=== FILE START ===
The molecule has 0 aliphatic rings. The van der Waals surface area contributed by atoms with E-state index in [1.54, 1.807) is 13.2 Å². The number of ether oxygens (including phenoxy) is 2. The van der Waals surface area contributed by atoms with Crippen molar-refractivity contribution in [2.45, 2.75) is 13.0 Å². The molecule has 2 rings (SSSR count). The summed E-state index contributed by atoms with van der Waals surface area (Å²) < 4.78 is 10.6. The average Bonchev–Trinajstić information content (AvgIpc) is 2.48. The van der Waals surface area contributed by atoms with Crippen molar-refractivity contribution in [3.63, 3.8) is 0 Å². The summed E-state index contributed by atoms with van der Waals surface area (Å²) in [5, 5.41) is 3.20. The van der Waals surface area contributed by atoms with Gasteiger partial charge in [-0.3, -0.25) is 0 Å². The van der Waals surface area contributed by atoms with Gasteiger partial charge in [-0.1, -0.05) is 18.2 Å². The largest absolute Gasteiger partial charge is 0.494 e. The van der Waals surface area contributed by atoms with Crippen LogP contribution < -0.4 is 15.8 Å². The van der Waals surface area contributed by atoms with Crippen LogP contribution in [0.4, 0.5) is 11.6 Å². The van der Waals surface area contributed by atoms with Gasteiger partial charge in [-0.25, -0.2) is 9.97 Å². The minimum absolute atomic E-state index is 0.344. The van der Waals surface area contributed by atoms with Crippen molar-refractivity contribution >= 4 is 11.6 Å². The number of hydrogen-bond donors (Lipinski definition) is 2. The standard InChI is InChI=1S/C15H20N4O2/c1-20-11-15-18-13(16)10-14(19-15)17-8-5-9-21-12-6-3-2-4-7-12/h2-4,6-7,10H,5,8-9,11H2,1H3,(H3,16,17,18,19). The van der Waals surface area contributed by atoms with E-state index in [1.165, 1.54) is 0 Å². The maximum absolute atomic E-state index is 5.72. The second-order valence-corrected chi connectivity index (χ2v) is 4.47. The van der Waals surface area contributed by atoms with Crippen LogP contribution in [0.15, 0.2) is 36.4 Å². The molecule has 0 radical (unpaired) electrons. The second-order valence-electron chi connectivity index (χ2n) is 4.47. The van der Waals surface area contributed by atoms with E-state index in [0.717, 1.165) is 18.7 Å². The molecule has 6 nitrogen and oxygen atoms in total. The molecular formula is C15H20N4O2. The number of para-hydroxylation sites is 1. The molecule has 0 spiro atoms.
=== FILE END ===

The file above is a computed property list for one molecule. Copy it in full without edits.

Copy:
The molecule has 0 aliphatic rings. The van der Waals surface area contributed by atoms with E-state index in [1.54, 1.807) is 13.2 Å². The number of ether oxygens (including phenoxy) is 2. The van der Waals surface area contributed by atoms with Crippen molar-refractivity contribution in [2.45, 2.75) is 13.0 Å². The molecule has 2 rings (SSSR count). The summed E-state index contributed by atoms with van der Waals surface area (Å²) < 4.78 is 10.6. The average Bonchev–Trinajstić information content (AvgIpc) is 2.48. The van der Waals surface area contributed by atoms with Crippen molar-refractivity contribution in [3.63, 3.8) is 0 Å². The summed E-state index contributed by atoms with van der Waals surface area (Å²) in [5, 5.41) is 3.20. The van der Waals surface area contributed by atoms with Gasteiger partial charge in [-0.3, -0.25) is 0 Å². The van der Waals surface area contributed by atoms with Gasteiger partial charge in [-0.1, -0.05) is 18.2 Å². The largest absolute Gasteiger partial charge is 0.494 e. The van der Waals surface area contributed by atoms with Crippen LogP contribution < -0.4 is 15.8 Å². The van der Waals surface area contributed by atoms with Crippen LogP contribution in [0.4, 0.5) is 11.6 Å². The van der Waals surface area contributed by atoms with Gasteiger partial charge in [-0.25, -0.2) is 9.97 Å². The minimum absolute atomic E-state index is 0.344. The van der Waals surface area contributed by atoms with Crippen molar-refractivity contribution >= 4 is 11.6 Å². The number of hydrogen-bond donors (Lipinski definition) is 2. The standard InChI is InChI=1S/C15H20N4O2/c1-20-11-15-18-13(16)10-14(19-15)17-8-5-9-21-12-6-3-2-4-7-12/h2-4,6-7,10H,5,8-9,11H2,1H3,(H3,16,17,18,19). The van der Waals surface area contributed by atoms with E-state index in [1.165, 1.54) is 0 Å². The maximum absolute atomic E-state index is 5.72. The second-order valence-corrected chi connectivity index (χ2v) is 4.47. The van der Waals surface area contributed by atoms with Crippen LogP contribution in [0.15, 0.2) is 36.4 Å². The molecule has 0 radical (unpaired) electrons. The second-order valence-electron chi connectivity index (χ2n) is 4.47. The van der Waals surface area contributed by atoms with E-state index in [0.717, 1.165) is 18.7 Å². The molecule has 6 nitrogen and oxygen atoms in total. The molecular formula is C15H20N4O2. The number of para-hydroxylation sites is 1. The molecule has 0 spiro atoms.